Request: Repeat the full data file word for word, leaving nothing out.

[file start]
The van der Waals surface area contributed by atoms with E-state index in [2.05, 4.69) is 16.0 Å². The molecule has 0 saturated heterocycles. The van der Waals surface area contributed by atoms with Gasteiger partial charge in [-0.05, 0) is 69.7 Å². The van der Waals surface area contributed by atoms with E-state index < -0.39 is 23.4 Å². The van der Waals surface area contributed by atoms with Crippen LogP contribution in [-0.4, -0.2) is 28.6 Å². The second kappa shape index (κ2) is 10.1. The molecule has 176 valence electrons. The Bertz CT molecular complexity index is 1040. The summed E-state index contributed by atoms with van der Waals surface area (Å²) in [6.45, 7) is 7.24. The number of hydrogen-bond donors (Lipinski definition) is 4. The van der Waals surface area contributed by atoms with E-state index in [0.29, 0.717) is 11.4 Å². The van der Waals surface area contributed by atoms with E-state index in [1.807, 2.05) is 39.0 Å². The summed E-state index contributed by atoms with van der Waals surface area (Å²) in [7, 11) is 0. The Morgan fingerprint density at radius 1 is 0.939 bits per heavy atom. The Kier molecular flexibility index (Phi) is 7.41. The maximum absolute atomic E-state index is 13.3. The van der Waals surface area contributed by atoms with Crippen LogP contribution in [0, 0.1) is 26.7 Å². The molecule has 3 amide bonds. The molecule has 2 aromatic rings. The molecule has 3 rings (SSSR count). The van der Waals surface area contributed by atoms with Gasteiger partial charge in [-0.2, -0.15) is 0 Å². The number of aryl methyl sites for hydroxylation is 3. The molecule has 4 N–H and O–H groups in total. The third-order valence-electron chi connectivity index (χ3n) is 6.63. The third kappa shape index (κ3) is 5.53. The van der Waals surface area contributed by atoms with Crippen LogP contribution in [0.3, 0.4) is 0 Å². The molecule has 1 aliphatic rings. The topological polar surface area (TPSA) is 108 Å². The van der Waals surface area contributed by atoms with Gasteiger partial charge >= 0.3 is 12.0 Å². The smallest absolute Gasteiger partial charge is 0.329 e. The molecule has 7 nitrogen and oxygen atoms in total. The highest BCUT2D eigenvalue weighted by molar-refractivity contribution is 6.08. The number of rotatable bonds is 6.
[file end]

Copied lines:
The van der Waals surface area contributed by atoms with E-state index in [2.05, 4.69) is 16.0 Å². The molecule has 0 saturated heterocycles. The van der Waals surface area contributed by atoms with Gasteiger partial charge in [-0.05, 0) is 69.7 Å². The van der Waals surface area contributed by atoms with E-state index < -0.39 is 23.4 Å². The van der Waals surface area contributed by atoms with Crippen LogP contribution in [-0.4, -0.2) is 28.6 Å². The second kappa shape index (κ2) is 10.1. The molecule has 176 valence electrons. The Bertz CT molecular complexity index is 1040. The summed E-state index contributed by atoms with van der Waals surface area (Å²) in [6.45, 7) is 7.24. The number of hydrogen-bond donors (Lipinski definition) is 4. The van der Waals surface area contributed by atoms with E-state index in [0.29, 0.717) is 11.4 Å². The van der Waals surface area contributed by atoms with E-state index in [1.807, 2.05) is 39.0 Å². The summed E-state index contributed by atoms with van der Waals surface area (Å²) in [7, 11) is 0. The Morgan fingerprint density at radius 1 is 0.939 bits per heavy atom. The Kier molecular flexibility index (Phi) is 7.41. The maximum absolute atomic E-state index is 13.3. The van der Waals surface area contributed by atoms with Crippen LogP contribution in [0, 0.1) is 26.7 Å². The molecule has 3 amide bonds. The molecule has 2 aromatic rings. The molecule has 3 rings (SSSR count). The van der Waals surface area contributed by atoms with Gasteiger partial charge in [-0.2, -0.15) is 0 Å². The number of aryl methyl sites for hydroxylation is 3. The molecule has 4 N–H and O–H groups in total. The third-order valence-electron chi connectivity index (χ3n) is 6.63. The third kappa shape index (κ3) is 5.53. The van der Waals surface area contributed by atoms with Crippen LogP contribution in [0.3, 0.4) is 0 Å². The molecule has 1 aliphatic rings. The topological polar surface area (TPSA) is 108 Å². The van der Waals surface area contributed by atoms with Gasteiger partial charge >= 0.3 is 12.0 Å². The smallest absolute Gasteiger partial charge is 0.329 e. The molecule has 7 nitrogen and oxygen atoms in total. The highest BCUT2D eigenvalue weighted by molar-refractivity contribution is 6.08. The number of rotatable bonds is 6.